Almost everyone has a rewards program now. Credit cards, online services, you name it. If something regularly wants your money, there’s probably some sort of somewhat attractive incentive structure in place. If you go to movies a lot, there are points to earn and free tickets to get eventually. If you buy a lot of games, well, a lot of these are a work in progress.
At one point, the best games loyalty program was Club Nintendo. You bought Nintendo games, filled out surveys, and got pretty high-quality merchandise you couldn’t get anywhere else. Now that the service has ended and My Nintendo Rewards is the new thing, nobody really cares. It’s a bunch of overpriced discount coupons and desktop wallpapers. Snore.
Meanwhile, Microsoft has been running its Xbox Rewards gimmick for a while. It’s… convoluted to say the least. There are ongoing “challenges” or “missions,” each one generally requiring Xbox fans to buy specific things and spend time with them in order to earn points. The neat thing about this is, those points automatically get banked into your Microsoft Store account as money to put towards more Xbox content. The amount of buy-in is pretty high, and you sort of have to choose your content on the program’s terms, though. You do earn points passively for maintaining subscriptions, to be fair, but the gains there are tiny in comparison.
Sony doesn’t have a specific PlayStation-themed rewards program. Instead, there’s the Sony Rewards Program, which has been around for ages. Sign up and buy Sony stuff, and get points you can turn in for all kinds of items. You can get electronics, like TVs or sound systems, if you’re patient enough to accrue thousands of points. Short term rewards include games and PlayStation Network cards.
The connection to video games used to be the PlayStation credit card. With that, you’d earn points with PlayStation Network purchases way more than normal purchases. Not bad for a credit card. But this year, Sony introduced something even better. Now, you can earn rewards points based on your trophies. And it isn’t specific trophies or games you have to buy as the program specifies each month. It’s whatever you earn from your linked PlayStation Network account.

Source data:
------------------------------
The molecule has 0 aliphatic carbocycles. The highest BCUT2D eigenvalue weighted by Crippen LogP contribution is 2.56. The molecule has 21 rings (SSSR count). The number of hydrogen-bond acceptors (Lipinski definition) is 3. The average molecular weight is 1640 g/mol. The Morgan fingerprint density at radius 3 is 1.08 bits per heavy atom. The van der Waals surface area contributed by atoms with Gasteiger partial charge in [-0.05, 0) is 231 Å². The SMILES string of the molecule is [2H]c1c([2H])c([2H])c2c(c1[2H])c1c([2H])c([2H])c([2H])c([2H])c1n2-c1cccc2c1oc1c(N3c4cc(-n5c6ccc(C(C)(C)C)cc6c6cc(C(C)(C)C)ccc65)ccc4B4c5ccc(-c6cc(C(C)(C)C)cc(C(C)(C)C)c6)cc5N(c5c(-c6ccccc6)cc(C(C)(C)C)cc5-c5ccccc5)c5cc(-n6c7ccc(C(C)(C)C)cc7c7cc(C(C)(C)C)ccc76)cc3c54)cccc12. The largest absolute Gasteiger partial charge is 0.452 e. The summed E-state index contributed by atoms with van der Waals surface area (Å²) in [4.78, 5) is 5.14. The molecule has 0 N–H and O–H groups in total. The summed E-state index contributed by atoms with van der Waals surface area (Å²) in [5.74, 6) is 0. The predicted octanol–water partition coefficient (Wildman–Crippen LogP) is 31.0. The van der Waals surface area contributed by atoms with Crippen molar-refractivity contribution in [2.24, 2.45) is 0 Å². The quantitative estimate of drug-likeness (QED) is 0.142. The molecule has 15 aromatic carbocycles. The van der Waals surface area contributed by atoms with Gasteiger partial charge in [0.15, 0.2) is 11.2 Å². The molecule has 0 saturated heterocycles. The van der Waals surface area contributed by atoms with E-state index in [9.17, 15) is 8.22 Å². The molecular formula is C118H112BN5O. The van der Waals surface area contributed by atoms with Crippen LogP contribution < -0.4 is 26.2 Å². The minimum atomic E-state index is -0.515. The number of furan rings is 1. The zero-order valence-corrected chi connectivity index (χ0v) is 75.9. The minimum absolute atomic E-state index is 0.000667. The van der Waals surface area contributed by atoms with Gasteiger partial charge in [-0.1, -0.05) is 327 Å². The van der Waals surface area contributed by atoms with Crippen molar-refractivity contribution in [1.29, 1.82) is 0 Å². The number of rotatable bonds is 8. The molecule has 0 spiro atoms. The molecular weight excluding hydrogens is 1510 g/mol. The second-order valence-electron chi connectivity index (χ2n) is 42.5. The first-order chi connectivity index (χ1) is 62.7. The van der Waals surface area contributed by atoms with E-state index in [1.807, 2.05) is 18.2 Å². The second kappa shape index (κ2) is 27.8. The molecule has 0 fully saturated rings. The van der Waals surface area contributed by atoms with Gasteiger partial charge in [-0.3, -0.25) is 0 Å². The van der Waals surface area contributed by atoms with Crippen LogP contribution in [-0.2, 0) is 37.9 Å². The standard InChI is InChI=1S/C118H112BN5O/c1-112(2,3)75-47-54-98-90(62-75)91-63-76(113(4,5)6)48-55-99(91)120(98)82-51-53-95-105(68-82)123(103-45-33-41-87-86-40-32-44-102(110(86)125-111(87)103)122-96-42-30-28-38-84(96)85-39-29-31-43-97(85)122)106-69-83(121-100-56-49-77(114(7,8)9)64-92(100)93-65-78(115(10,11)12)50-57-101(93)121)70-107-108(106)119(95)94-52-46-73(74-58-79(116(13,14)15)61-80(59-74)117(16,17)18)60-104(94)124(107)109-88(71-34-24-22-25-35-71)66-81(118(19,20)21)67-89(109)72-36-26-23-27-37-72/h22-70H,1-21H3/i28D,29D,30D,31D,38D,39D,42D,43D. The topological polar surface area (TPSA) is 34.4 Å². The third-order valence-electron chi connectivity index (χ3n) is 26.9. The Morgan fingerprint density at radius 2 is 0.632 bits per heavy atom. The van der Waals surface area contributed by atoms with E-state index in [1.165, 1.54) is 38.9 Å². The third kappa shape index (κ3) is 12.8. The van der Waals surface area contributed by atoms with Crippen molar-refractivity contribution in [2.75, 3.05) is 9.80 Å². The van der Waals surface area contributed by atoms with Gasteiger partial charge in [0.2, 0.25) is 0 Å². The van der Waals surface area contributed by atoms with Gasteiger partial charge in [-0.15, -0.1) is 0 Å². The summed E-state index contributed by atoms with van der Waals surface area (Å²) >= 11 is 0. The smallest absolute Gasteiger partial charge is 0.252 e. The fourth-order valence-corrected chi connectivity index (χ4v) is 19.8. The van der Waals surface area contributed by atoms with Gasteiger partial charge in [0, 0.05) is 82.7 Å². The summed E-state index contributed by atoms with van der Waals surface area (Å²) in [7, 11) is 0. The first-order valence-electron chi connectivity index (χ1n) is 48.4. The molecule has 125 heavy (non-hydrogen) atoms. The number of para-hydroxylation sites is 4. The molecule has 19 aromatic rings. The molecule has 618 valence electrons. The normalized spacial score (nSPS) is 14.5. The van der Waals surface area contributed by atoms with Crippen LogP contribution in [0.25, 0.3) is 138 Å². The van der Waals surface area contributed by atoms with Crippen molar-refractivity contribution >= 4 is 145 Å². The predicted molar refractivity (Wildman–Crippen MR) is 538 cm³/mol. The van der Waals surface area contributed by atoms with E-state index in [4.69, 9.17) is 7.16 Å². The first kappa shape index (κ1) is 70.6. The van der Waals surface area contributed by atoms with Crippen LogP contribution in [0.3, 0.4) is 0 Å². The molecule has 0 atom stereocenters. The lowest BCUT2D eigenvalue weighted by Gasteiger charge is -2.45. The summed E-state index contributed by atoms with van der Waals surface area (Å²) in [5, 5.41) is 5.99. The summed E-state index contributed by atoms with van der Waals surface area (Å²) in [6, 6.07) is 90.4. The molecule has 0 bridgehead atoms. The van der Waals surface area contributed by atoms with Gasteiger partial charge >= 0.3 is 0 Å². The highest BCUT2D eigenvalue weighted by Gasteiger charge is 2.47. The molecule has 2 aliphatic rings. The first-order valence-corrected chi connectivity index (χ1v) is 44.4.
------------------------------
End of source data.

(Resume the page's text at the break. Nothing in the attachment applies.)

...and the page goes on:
It’s a grind, sure. You have to get tons of trophies to earn a small amount of points. In fact, to earn a clean 1,000 points (equivalent to a$10 PSN voucher), you need to earn ten platinum trophies. That’s a ton of gaming, like hours and hours and hours depending on the games you play. But it’s something, and that something comes from doing what you’re doing anyway, which is playing your games.
It’s a brilliant strategy – draw attention to your rewards program, but don’t require anything but linking your account and going about your business. Maybe it leads to other things, like credit card applications to keep those points rolling in. Even as it stands, PlayStation fans will see it as a reward for loyalty, which is already a big part of Sony’s messaging for its gaming content. Meanwhile, nobody really talks about Xbox Rewards and Nintendo… well, hopefully that one’s a work in progress.
Every game console company should adopt this practice. Get people to sign up, then reward them for playing games. Dangle the carrot if you must; ultimately the services are about encouraging more spending, sure. But if the rewards aren’t enticing, nobody will bother. Giving something away for “free” is how you garner good will and interest. Making rewards programs appealing to people who aren’t already spending hundreds of dollars a month on gaming needs to be the new standard. If I had to choose between earning points by spending money on free to play games (a current goal on Xbox Rewards) or just… earning whatever trophies I feel like (Sony Rewards), well, it’s not difficult.